Frequent questions about the Invierno concern the amount of asphalt on this Camino. This must be the stage with the most asphalt. Apart for some stretches in the woods, and going up and down from the Miño river in Belesar, it is entirely on asphalt. Yeah yeah, not each end every step, but I would easily say that there is at least 80 % asphalt here. It is one of my least favorite stretches on the Invierno. There is a seemingly endless slog of small villages on that asphalted chunk of the Camino that precedes the descent to Belesar... And this morning there was so much fog I couldn’t see more than 50 meters in front of me. In the silence and with the shapes of the landscape disappearing around me, I became almost dizzy.

About Chantada: I stayed once again at the pension Yoel (12 euros for the cheapest option: shared bathroom). As the guide says, Yoel is a bit outdated. The furniture and overall impression is that no-one has brushed up this place since the 1980’s. But I don’t complain. It is basically clean, and I had the whole place to myself. It is run by two ladies who live in one of the apartments. Take note: there is a key to your room but not to the main entrance. You have to buzz and hope for the ladies to be at home so they can push the button and let you in. I usually walk to and from my room several times a day: I must have driven them crazy with my coming and going. The three Spaniards stayed at the Hotel Mogay and had nothing but praise for it. I have seen mixed reviews about that place but according to them, they were in heaven.

When entering Chantada, there is a bar called No río, a bit hidden from view but right next to the Camino, and next to the beautiful river. I have to give them a thumb’s up here: it was sooo cozy/modern/ friendly/beautiful, not that it was fancy or anything. Can I advertise for them by writing this?! I had a wonderful coffee there when arriving in Chantada, and I just had to walk back for another one in the afternoon! Their slogan is “The best terrace in Chantada” and I am inclined to believe them. Don’t miss it.

Add to guide: there is a laundromat in the same building as the Pensión Yoel (and thus close to the Mogay and to other places to stay). 3 euros with credit card, 3,50 euros cash. It was all automatized but even a high-tech dinosaur like me could figure out how to use it. It was a welcome surprise.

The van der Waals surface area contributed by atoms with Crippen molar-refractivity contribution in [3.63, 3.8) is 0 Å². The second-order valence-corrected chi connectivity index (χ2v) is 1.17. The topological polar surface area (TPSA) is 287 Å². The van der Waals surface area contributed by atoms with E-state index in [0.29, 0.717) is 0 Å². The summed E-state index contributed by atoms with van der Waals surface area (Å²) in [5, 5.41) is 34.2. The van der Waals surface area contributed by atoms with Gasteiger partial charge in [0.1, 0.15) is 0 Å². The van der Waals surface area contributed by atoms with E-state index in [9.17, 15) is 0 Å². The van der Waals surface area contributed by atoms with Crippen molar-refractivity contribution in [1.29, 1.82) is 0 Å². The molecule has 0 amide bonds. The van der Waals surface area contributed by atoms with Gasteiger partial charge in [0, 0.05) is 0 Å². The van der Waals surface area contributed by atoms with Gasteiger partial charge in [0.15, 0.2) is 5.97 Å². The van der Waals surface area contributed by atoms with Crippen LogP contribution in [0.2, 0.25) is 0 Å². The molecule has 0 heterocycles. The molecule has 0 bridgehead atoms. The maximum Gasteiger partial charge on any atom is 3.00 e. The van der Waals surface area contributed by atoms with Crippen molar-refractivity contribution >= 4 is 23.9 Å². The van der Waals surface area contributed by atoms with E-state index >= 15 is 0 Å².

Next stop: Rodeiro!
 
#29
I would advice any future traveller to turn right at that spot, and continue on the asphalt next to an irrigation canal until you reach a roundabout, and then continue left...
Can you give me any indication of where “that spot” might be? I can also just say something like the following:

A few km outside of Monforte, you will come to a stretch that is very muddy, no matter what season it is. To avoid it if it seems impassable, you will have to backtrack. At the first road, turn left (which would be a right if you were walking towards Monforte), you will get on the road into town and come into Monforte on the old camino, which enters town near the RR station.

´This may be totally wrong, so I could also just say you should use google maps like BP did!
 
#30
BP,

Thanks for the tip on No Rio. Again according to googlemaps, it looks like it is before Mesón Lucus, which is also right on the river. Lucus used to be the most popular and heavily visited place in Chantada, but the transition to new owners seems to have lost some of the charm. If you or anyone else has been there lately, updates would be welcome. And new places to recommend as well. I suppose the No Rio doesn’t do meals, is that right?
 

Bad Pilgrim

Veteran Member
Camino(s) past & future
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#31
BP,

Thanks for the tip on No Rio. Again according to googlemaps, it looks like it is before Mesón Lucus, which is also right on the river. Lucus used to be the most popular and heavily visited place in Chantada, but the transition to new owners seems to have lost some of the charm. If you or anyone else has been there lately, updates would be welcome. And new places to recommend as well. I suppose the No Rio doesn’t do meals, is that right?
I don't know about Mesón Lucus, it doesn't ring a bell with me. And I don't know about meals at the No Río, I was only out after the coffee! :O) I will ask them next time ;OD
 

Bad Pilgrim

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Camino(s) past & future
Far too many...
#32
Can you give me any indication of where “that spot” might be? I can also just say something like the following:

A few km outside of Monforte, you will come to a stretch that is very muddy, no matter what season it is. To avoid it if it seems impassable, you will have to backtrack. At the first road, turn left (which would be a right if you were walking towards Monforte), you will get on the road into town and come into Monforte on the old camino, which enters town near the RR station.

´This may be totally wrong, so I could also just say you should use google maps like BP did!